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Retail Review: Standard Liquors

Christian Iezzi beside Terri Audet and Jim Iezzi.

Standard Liquors

829 Eddy Street

Providence, RI

Square footage: 6,000
Years in operation: 80

Christian Iezzi beside Terri Audet and Jim Iezzi.

Christian Iezzi, Terri Audet and Jim Iezzi.

By Savannah Mul 

The phrase “it runs in the family” comes to mind when describing the legacy behind Providence’s Standard Liquors. The store, which is currently in its third generation of family ownership, is now bringing in the fourth generation of family members.

Owner Jim Iezzi’s grandfather, Pasquale Rainone, opened the store shortly after prohibition in 1937, Iezzi said, because he saw the industry as a “profitable and good business to be in.” It was then passed down to Iezzi’s father, Donald, who took over during the 1960s, and now to Iezzi, who manages the store today. With help from his siblings, nephews and sons, the store operates on strong family values, he said.

Iezzi said this legacy also resonates into the community. “We have generations shop here, people love this area and if they move away and come back for visit, they always come to the store to say hello. It’s like we all grew up together,” he said. The original store sign, featuring a vintage Narragansett Lager Beer logo, hangs above the cooler doors in the store today.

“We’ve gone through a lot of transformation,” Iezzi said. His nostalgia takes him back to when the store was located on the first floor of a tenant house across the street from where it is today. In 1989, the Iezzi family moved the store to 829 Eddy Street and built upon the lot to expand the store.

With the transformation came a new store design. “We wanted to have the wide aisles and easy-to-see displays.” The low shelves give customers a full view of the store so they can find products easily, he said. Beer brings in the majority of the store’s sales, followed by spirits and wines.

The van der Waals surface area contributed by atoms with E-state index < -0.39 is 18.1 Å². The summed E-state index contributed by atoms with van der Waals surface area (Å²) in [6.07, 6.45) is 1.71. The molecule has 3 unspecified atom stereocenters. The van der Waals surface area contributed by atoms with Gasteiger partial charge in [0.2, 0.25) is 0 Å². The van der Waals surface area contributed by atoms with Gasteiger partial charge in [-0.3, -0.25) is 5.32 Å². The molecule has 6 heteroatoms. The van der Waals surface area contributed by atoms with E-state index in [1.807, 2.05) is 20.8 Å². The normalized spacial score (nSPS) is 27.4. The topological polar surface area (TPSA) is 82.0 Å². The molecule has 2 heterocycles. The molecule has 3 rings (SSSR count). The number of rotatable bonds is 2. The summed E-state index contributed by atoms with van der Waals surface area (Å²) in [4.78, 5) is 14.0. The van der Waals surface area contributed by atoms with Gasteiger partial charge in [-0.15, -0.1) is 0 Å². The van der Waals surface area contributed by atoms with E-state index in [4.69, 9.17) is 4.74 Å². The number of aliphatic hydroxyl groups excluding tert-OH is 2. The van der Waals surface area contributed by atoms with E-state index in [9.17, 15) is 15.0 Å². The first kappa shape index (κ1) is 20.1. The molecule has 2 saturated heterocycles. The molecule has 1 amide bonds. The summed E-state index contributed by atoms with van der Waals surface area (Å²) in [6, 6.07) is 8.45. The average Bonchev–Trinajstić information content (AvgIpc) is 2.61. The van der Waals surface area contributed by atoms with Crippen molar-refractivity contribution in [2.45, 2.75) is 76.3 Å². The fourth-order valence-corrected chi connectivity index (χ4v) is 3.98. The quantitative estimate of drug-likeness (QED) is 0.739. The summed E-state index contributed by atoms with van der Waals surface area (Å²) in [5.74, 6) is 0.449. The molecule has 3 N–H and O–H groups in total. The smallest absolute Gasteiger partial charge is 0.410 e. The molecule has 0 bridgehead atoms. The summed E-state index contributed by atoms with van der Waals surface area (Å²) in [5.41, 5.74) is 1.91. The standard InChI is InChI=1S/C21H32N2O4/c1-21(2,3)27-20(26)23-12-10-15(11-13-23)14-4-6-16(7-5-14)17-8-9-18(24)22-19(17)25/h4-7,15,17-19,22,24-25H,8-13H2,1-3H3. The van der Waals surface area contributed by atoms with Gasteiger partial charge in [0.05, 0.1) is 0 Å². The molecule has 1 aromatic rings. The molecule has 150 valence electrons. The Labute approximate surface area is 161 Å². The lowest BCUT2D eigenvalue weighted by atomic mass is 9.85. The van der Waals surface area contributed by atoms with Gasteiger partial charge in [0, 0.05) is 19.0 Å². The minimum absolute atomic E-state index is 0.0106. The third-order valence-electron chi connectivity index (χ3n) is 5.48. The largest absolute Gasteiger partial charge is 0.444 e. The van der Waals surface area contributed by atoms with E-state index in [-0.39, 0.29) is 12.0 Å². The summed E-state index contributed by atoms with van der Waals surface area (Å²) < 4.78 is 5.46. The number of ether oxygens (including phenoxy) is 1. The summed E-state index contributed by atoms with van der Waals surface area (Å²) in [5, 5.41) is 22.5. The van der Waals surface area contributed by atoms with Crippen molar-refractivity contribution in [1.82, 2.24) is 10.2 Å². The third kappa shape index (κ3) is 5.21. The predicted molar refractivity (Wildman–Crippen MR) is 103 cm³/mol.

Iezzi reads beverage publications, industry trade magazines and asks for customer feedback and recommendations to properly stock and manage the 4,000 SKUs offered in store. Specifically, he’s seen red blends, craft beers, bourbons, cognac and Scotch as popular sellers over the previous year. He said the store has increased its keg selection too, catering to the college community, as well special orders placed per customer requests.

Standard Liquors hosts in-store tastings on the weekends to promote brands and new products. Iezzi finds store tastings help with sales due to the consumer purchasing multiple bottles of the featured wine, beer or spirit.

A larger transformation within the community is the loss of manufacturing in the area. Iezzi was concerned he would lose business from the customer base those businesses supplied. With friendly customer service and adapting to the changing demographics in the town however, Iezzi said Standard Liquors has “evolved to be the best [we] can be … Customer service is important; that’s why this is a great place.”

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